The table below shows the top five fund managers who have made the most money in 2018 and their performance fees. The five highest-paid hedge fund managers in the United States collectively earned $7.7 billion in fees and raised a total of $1.5 billion in their own money.
|Owner||Firm||Total hedge fund income in 2020 (US$)|
|James Simons||Renaissance Technologies||$1,600,000,000|
|Ray Dalio||Bridgewater Associates||$1,260,000,000|
|John Overdeck||Two Sigma||$770,000,000|
|David Siegel||Two Sigma||$770,000,000|
The giant hedge funds founded by these fund managers have grown so large that they alone can collect hundreds of millions in management fees, but they also bring billions in performance fees to the fund. The fees that the hedge fund charges may be justified by its continued out-performance, but the question is also whether the majority of fund managers generate enough returns to justify their fee model.
Renaissance Technologies was founded in 1982 by William Simon, one of the highest paid hedge fund managers in recent years. He is best known for his flagship Medallion fund, which has delivered huge returns over the past 30 years, with returns of more than 30% a year. Simon launched Medallion in 1988 and has delivered an average annual return of over 20% over the next 30 years, including an annual return of over 40% in each of his first three years at the helm.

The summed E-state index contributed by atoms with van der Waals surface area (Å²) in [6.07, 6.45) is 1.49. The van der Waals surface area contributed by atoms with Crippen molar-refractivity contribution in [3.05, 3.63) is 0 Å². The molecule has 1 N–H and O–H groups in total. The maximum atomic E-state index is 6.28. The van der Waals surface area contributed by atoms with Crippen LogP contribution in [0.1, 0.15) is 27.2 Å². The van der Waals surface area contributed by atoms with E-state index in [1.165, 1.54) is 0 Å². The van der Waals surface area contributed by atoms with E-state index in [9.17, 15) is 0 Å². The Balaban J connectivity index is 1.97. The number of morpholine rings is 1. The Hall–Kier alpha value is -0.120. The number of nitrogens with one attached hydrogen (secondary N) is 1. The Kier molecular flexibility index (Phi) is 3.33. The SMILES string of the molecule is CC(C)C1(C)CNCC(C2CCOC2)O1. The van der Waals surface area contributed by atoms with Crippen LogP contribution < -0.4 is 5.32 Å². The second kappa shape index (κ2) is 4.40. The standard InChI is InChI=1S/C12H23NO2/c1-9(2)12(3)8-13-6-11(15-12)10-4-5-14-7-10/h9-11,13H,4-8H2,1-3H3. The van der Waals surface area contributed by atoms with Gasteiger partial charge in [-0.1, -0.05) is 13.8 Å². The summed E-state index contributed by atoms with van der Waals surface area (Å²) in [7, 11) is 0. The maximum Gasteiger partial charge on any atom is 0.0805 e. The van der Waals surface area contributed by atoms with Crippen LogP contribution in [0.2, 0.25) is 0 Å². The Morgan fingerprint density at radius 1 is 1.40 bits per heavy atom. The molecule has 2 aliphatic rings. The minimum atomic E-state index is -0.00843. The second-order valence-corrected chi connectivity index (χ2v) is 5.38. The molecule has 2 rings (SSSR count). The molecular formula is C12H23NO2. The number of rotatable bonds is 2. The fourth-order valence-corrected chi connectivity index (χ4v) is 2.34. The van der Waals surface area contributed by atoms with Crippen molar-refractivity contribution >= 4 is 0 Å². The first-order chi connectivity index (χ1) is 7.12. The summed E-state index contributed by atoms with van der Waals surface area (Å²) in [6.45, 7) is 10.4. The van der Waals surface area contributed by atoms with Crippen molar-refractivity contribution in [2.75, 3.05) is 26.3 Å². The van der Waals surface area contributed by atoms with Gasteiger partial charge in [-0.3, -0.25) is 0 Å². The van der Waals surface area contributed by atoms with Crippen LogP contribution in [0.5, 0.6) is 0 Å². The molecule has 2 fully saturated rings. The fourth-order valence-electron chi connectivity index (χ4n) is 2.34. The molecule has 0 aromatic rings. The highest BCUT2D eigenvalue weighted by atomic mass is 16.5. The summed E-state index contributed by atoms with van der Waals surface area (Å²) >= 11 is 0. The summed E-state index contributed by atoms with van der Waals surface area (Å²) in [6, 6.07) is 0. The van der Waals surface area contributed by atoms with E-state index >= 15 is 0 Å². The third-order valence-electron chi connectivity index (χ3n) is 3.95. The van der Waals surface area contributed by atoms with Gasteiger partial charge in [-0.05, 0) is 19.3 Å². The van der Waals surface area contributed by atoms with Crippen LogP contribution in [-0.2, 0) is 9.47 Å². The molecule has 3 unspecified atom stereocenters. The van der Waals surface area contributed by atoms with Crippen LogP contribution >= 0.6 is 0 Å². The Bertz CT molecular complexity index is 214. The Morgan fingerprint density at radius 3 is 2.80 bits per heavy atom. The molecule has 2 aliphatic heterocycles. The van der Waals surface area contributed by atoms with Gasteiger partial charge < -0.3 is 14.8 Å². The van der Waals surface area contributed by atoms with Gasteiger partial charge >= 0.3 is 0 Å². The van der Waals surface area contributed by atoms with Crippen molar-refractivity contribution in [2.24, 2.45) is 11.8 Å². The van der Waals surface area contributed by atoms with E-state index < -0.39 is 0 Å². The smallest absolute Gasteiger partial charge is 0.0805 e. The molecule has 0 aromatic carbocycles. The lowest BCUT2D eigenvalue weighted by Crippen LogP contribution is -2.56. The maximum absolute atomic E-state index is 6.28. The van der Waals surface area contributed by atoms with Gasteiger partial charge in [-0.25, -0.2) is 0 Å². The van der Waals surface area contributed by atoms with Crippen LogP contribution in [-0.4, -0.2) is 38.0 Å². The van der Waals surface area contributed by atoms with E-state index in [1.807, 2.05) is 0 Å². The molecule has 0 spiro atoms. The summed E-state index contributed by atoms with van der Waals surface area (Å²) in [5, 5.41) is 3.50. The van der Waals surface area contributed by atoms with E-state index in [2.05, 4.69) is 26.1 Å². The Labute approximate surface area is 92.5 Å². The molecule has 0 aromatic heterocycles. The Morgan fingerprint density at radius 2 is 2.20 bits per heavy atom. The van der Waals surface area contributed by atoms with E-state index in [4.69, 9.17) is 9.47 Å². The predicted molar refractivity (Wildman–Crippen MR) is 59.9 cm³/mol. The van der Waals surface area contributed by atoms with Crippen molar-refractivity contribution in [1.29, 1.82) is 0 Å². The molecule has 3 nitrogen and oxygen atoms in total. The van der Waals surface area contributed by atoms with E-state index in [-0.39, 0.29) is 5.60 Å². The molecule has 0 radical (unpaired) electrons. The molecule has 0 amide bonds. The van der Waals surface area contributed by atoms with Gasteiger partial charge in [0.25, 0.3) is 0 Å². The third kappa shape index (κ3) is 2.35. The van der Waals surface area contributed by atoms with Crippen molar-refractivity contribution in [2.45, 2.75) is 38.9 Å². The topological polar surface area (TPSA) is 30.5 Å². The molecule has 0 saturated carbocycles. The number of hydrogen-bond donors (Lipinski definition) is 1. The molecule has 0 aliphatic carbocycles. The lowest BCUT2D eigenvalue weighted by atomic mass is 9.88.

Medallion closed in 2005 to outside investors and currently manages only money for Renaissance employees, and it has $57 billion in AUM as of June 2018. Those returns are more than twice the average for all hedge fund managers in the United States, but the outsize fees should help Renaissance increase its fortunes since Simon stepped down as CEO in 2010.
Hedge funds have generated an annualized return of 4.07%, compared with the total return of the S & P 500, which includes dividends. This excellence is in stark contrast to the performance of the US stock market over the same period.
The performance of the hedge fund lags behind the stock index because it is assumed that it will make money in the market by taking long or short maturities, and it has been the subject of much speculation about its performance in recent years.